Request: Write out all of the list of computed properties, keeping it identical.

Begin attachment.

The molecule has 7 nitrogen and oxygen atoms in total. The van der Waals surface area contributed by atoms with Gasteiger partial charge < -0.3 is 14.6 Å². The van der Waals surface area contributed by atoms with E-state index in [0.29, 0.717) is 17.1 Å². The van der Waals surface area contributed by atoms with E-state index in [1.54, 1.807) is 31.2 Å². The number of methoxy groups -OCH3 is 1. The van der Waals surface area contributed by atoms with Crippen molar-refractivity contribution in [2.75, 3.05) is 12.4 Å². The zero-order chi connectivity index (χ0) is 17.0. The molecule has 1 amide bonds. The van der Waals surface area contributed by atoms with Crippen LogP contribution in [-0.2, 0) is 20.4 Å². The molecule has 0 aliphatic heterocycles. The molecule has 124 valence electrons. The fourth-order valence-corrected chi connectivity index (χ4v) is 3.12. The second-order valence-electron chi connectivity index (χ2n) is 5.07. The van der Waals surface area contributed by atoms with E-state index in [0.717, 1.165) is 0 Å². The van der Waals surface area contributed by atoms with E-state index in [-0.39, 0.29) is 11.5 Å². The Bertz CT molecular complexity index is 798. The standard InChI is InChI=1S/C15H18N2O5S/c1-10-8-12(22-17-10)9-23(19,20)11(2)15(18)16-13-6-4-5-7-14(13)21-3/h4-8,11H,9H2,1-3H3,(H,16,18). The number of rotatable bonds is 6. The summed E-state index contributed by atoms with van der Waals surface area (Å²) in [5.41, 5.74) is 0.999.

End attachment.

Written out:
The molecule has 7 nitrogen and oxygen atoms in total. The van der Waals surface area contributed by atoms with Gasteiger partial charge < -0.3 is 14.6 Å². The van der Waals surface area contributed by atoms with E-state index in [0.29, 0.717) is 17.1 Å². The van der Waals surface area contributed by atoms with E-state index in [1.54, 1.807) is 31.2 Å². The number of methoxy groups -OCH3 is 1. The van der Waals surface area contributed by atoms with Crippen molar-refractivity contribution in [2.75, 3.05) is 12.4 Å². The zero-order chi connectivity index (χ0) is 17.0. The molecule has 1 amide bonds. The van der Waals surface area contributed by atoms with Crippen LogP contribution in [-0.2, 0) is 20.4 Å². The molecule has 0 aliphatic heterocycles. The molecule has 124 valence electrons. The fourth-order valence-corrected chi connectivity index (χ4v) is 3.12. The second-order valence-electron chi connectivity index (χ2n) is 5.07. The van der Waals surface area contributed by atoms with E-state index in [0.717, 1.165) is 0 Å². The van der Waals surface area contributed by atoms with E-state index in [-0.39, 0.29) is 11.5 Å². The Bertz CT molecular complexity index is 798. The standard InChI is InChI=1S/C15H18N2O5S/c1-10-8-12(22-17-10)9-23(19,20)11(2)15(18)16-13-6-4-5-7-14(13)21-3/h4-8,11H,9H2,1-3H3,(H,16,18). The number of rotatable bonds is 6. The summed E-state index contributed by atoms with van der Waals surface area (Å²) in [5.41, 5.74) is 0.999.